“We have to get the economy moving,” Johnson said, frozen.

‘Isn’t that pretty simple though what you’re saying is just, you know, elect me, to go there and cut spending and everything will take care of itself.'”

Thank god there are still journalists that will push back against this empty nonsense.  All they did was ask Johnson to elaborate past slogan and platitude level and he flat out couldn’t.  This inability lead the Green Bay Press Gazette to endorse Senator Feingold for the first time ever, according to TPM.  The majority of Johnson’s constituents will be middle class or lower and he has no plans, cares, ideas or ambitions to help make their lives better, which, in non-Ayn Rand infected corridors of reality, is what public service in the United States Senate entails.  Policy and governing is all about details.  Conservatives cried oceans of tears about the dangers inherent in President Obama’s inexperience and here is Johnson actually “comparing himself to a promising job candidate who has the potential to learn on the job” at a candidate forum at UM-Milwaukee.   It would funny if it weren’t so sad and dangerous.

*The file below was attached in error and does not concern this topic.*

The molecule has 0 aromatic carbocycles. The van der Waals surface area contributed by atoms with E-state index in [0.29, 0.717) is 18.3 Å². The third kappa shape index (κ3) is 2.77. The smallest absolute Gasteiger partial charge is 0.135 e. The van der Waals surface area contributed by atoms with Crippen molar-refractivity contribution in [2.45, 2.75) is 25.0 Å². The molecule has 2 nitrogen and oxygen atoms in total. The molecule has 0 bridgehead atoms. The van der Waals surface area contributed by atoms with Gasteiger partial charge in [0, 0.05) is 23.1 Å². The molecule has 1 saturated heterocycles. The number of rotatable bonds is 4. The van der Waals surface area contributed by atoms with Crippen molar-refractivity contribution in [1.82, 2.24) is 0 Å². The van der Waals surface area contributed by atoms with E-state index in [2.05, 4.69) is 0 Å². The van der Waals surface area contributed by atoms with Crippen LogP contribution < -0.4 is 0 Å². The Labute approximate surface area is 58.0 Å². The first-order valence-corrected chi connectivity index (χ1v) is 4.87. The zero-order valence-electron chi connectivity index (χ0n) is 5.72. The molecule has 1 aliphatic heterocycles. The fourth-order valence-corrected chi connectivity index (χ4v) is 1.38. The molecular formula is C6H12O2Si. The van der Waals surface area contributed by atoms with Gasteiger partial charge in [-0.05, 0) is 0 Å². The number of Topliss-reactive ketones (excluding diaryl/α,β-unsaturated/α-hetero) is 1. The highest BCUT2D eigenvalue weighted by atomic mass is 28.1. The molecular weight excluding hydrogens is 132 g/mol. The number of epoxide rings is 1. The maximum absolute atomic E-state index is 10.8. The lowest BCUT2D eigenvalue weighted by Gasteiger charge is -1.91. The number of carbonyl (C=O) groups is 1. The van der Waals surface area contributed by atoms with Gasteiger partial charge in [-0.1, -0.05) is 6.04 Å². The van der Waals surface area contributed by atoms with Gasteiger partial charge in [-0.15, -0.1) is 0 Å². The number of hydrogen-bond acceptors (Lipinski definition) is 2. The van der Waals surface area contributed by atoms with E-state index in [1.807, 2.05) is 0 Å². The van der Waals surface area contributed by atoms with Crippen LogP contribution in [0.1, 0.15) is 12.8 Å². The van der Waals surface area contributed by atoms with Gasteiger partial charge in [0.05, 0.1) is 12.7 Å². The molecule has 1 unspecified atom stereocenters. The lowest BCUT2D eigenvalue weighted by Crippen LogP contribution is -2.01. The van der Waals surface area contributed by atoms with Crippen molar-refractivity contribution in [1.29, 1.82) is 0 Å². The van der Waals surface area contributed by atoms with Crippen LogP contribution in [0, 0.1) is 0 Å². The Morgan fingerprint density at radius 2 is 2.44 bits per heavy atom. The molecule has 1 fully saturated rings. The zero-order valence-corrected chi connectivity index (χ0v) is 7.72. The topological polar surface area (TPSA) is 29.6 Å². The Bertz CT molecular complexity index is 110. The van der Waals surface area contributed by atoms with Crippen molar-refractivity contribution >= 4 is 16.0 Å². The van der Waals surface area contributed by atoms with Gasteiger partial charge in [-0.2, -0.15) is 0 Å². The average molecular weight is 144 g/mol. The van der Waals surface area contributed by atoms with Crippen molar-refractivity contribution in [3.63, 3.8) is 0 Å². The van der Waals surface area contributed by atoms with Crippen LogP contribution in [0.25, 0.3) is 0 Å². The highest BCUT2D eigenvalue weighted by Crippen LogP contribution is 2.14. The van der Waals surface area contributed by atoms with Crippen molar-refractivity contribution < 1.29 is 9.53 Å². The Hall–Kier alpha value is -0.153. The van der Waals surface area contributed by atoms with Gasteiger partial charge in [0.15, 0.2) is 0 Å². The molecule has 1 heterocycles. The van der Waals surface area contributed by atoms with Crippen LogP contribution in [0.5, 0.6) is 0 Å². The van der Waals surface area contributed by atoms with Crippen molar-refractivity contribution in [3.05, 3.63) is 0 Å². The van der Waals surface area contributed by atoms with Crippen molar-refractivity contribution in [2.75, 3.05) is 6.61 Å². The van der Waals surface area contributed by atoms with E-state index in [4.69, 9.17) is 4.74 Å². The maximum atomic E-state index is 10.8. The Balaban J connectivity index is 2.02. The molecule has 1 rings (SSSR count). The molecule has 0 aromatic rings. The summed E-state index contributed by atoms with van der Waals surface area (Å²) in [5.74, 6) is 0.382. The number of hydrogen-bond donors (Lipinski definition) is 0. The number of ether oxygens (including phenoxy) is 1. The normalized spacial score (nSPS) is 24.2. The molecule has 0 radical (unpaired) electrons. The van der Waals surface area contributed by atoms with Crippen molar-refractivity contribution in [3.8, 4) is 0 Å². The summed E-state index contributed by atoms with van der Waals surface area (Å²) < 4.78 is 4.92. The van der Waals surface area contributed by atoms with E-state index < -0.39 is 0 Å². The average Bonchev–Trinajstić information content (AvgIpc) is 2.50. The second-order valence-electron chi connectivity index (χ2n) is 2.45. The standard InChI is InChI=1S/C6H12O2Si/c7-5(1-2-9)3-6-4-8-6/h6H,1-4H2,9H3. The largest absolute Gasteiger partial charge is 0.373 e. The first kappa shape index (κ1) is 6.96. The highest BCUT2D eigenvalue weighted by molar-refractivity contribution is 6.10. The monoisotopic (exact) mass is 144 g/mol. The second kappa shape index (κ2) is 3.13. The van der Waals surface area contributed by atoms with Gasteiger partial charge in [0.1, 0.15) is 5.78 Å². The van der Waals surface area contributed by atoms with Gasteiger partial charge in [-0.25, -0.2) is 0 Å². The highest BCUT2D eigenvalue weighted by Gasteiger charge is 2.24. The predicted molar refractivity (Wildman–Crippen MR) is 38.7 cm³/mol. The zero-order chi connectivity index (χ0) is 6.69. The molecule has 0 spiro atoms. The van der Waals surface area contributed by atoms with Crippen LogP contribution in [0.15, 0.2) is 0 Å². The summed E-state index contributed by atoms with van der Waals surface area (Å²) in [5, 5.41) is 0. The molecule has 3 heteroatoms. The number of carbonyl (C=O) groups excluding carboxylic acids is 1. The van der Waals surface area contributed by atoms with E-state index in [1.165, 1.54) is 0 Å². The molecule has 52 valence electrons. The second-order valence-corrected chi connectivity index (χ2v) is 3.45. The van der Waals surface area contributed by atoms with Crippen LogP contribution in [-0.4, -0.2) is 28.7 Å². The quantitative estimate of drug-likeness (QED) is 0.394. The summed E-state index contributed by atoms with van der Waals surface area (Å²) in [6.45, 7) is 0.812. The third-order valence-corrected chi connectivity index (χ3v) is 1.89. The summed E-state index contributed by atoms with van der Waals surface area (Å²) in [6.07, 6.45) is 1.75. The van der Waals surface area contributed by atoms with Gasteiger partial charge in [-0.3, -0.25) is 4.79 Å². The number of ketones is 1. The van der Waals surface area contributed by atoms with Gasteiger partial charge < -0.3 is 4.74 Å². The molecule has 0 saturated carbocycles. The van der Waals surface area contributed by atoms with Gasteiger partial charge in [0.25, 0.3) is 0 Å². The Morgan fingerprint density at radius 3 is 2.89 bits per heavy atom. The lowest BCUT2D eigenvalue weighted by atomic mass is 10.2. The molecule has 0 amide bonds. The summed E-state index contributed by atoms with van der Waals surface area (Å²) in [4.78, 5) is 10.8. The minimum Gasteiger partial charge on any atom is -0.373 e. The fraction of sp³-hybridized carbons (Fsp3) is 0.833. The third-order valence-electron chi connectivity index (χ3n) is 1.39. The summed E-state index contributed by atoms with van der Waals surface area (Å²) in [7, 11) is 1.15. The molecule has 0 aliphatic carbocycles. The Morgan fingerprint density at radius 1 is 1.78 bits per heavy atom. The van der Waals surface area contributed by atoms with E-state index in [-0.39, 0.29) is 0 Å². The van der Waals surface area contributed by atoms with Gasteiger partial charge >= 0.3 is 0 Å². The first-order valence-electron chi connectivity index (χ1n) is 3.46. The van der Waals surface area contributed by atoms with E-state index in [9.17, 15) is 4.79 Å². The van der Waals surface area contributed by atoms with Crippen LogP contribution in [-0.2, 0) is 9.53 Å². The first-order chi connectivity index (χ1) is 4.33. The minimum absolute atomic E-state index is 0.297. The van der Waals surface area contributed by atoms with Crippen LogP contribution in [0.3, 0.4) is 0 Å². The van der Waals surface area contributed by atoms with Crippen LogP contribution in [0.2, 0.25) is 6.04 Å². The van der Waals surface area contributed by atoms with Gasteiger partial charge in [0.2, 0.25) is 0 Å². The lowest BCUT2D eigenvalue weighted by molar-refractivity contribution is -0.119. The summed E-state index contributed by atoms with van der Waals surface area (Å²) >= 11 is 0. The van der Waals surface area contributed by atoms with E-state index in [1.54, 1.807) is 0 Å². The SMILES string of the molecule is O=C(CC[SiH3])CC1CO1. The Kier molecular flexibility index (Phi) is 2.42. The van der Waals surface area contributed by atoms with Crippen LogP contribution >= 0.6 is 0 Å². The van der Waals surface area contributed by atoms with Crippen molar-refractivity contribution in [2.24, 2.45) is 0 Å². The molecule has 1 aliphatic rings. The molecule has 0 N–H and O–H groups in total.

Voters of Wisconsin–Please do not elect this man.

Section 2. The continuing destruction and dissolution of meaning in language

There was an excellent front-page diary by Meteor Blades on Daily Kos this morning detailing the sad verdict handed down by a district court judge in Helena, Montana.  The verdict, ala Citizens United, overturned Montana’s 98 year-old voter-initiated Corrupt Practices act, which banned corporate political spending.  According to the Helena Independent Record, the court ruled that the state’s ban on direct corporate political spending “insofar as it prevents corporations from making independent expenditures to support or oppose political candidates or political parties, is declared unconstitutional.”  Another sterling example of Citizens United’s enabling of anti-democratic corporate interests who want to buy our elections.  One of the plaintiffs in the Montana case is a group called the Western Tradition Partnership, a shadowy corporate front group whose executive director said of the decision:

“The court has restored fairness and balance to elections by allowing employers to speak freely about the radical environmentalist candidates and issues that threaten your right to earn a living”  (emphasis mine).

Let’s parse that language for a moment–I love how these groups are always (anonymously) out to righteously inform you about, and protect you from, “candidates and issues that threaten your right to earn a living.”  Yet they also tout the fact that they represent employers.  So if you read between the lines they are essentially saying: let us do, say and buy whatever we want (anonymously) or we’ll send the rest of your jobs to China or Mexico all while blaming any and everyone else, such as, in this case, “radical environmentalist candidates.”